Google will install EnFocus Engineering’s Diamond Power Daylighter concentrating photovoltaic (CPV) skylights at one of its Silicon Valley offices. Google’s offices will serve as a test site for the devices.
The devices, still in their prototype stage, consist of small lenses that focus the light hitting the small, high-efficiency gallium arsenide photovoltaic cells by 400 times. The lenses are on a dual-axis tracker, allowing them to move with the sun to get the most power to the cells throughout the day. The devices were on display at the recent Intersolar conference in San Francisco. Since the whole unit doesn’t need to tilt to track the sun it allows it to have a lower profile that’s adaptable to rooftops.
The modules are designed as a building-integrated CPV device, whereas most CPV devices on the market are designed as large stand-alone devices, like the Amonix arrays, which are larger than an IMAX screen. The 288-watt 100-pound units are 53 inches by 44 inches and fully encased to keep weather from affecting the modules, and are about the size of a standard skylight or window.
“This pilot is at a very early stage, and I believe it hasn't actually begun yet,” said Google spokesperson Parag Chokshi. As such, he couldn’t give more specifics on the project, such as how many modules are being installed.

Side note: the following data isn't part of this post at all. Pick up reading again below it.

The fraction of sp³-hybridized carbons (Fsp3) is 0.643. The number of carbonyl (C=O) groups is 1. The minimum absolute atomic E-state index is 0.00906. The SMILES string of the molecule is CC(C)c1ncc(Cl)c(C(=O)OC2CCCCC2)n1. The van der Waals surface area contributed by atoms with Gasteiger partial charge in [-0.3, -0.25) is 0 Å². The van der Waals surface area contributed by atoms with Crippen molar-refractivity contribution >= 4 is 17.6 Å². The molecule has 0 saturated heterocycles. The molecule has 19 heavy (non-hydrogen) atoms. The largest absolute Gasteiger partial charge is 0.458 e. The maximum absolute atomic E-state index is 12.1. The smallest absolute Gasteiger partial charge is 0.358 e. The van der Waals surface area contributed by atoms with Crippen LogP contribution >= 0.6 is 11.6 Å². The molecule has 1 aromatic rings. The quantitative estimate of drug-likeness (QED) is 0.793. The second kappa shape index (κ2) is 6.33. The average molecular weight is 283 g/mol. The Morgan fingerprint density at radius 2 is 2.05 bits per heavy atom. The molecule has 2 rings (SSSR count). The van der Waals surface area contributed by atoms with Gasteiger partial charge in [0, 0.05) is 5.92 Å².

Google does a lot of work with new technology pilots at its campuses and has recently been investing in the solar industry.
“We're always interested in new technologies and work with a lot of partners on similar arrangements to do pilots [or] demos on our campus here,” Chokshi said.
The device also allows light to pass through the lenses providing natural lighting wherever the modules are installed. Since modules only absorb some of the light, they help to diffuse the light entering through the building and help reduce the amount of heat that could enter through the skylights.
EnFocus Engineering is now seeking venture capital to further develop the technology, according to GigaOm. The company is seeking $3 million to expand beyond the startup and pilot phase.
It previously won a Solar America Initiative grant of $2.9 million. Inland Metal Industries, which is fabricating and assembling the prototypes, is also an investor in the technology.